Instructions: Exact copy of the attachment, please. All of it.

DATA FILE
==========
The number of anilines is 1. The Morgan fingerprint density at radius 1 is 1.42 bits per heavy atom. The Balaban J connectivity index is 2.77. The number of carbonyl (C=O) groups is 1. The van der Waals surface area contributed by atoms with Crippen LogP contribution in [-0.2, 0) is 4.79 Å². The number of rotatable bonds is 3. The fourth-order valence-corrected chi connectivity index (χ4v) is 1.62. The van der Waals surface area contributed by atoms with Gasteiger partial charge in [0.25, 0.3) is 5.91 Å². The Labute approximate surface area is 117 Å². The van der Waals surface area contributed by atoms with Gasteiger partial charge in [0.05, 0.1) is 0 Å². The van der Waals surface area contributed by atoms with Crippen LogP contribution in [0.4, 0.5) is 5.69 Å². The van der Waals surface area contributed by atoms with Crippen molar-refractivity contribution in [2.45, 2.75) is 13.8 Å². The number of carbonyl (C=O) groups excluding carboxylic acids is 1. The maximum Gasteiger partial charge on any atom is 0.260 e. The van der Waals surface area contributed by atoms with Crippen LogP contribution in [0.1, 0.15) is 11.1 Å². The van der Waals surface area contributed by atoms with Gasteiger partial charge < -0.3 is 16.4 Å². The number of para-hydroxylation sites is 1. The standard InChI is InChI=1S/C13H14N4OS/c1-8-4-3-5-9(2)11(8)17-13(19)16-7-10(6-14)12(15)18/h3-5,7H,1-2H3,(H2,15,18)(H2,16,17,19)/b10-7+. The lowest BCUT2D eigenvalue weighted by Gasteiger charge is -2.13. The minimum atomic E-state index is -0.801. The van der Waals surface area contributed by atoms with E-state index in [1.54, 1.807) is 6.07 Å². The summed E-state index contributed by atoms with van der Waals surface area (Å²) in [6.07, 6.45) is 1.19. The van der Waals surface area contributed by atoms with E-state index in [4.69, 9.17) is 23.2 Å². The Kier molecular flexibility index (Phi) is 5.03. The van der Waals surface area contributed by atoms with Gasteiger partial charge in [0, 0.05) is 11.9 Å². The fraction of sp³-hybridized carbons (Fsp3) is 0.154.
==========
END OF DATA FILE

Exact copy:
The number of anilines is 1. The Morgan fingerprint density at radius 1 is 1.42 bits per heavy atom. The Balaban J connectivity index is 2.77. The number of carbonyl (C=O) groups is 1. The van der Waals surface area contributed by atoms with Crippen LogP contribution in [-0.2, 0) is 4.79 Å². The number of rotatable bonds is 3. The fourth-order valence-corrected chi connectivity index (χ4v) is 1.62. The van der Waals surface area contributed by atoms with Gasteiger partial charge in [0.25, 0.3) is 5.91 Å². The Labute approximate surface area is 117 Å². The van der Waals surface area contributed by atoms with Gasteiger partial charge in [0.05, 0.1) is 0 Å². The van der Waals surface area contributed by atoms with Crippen LogP contribution in [0.4, 0.5) is 5.69 Å². The van der Waals surface area contributed by atoms with Crippen molar-refractivity contribution in [2.45, 2.75) is 13.8 Å². The number of carbonyl (C=O) groups excluding carboxylic acids is 1. The maximum Gasteiger partial charge on any atom is 0.260 e. The van der Waals surface area contributed by atoms with Crippen LogP contribution in [0.1, 0.15) is 11.1 Å². The van der Waals surface area contributed by atoms with Gasteiger partial charge < -0.3 is 16.4 Å². The number of para-hydroxylation sites is 1. The standard InChI is InChI=1S/C13H14N4OS/c1-8-4-3-5-9(2)11(8)17-13(19)16-7-10(6-14)12(15)18/h3-5,7H,1-2H3,(H2,15,18)(H2,16,17,19)/b10-7+. The lowest BCUT2D eigenvalue weighted by Gasteiger charge is -2.13. The minimum atomic E-state index is -0.801. The van der Waals surface area contributed by atoms with E-state index in [1.54, 1.807) is 6.07 Å². The summed E-state index contributed by atoms with van der Waals surface area (Å²) in [6.07, 6.45) is 1.19. The van der Waals surface area contributed by atoms with E-state index in [4.69, 9.17) is 23.2 Å². The Kier molecular flexibility index (Phi) is 5.03. The van der Waals surface area contributed by atoms with Gasteiger partial charge in [0, 0.05) is 11.9 Å². The fraction of sp³-hybridized carbons (Fsp3) is 0.154.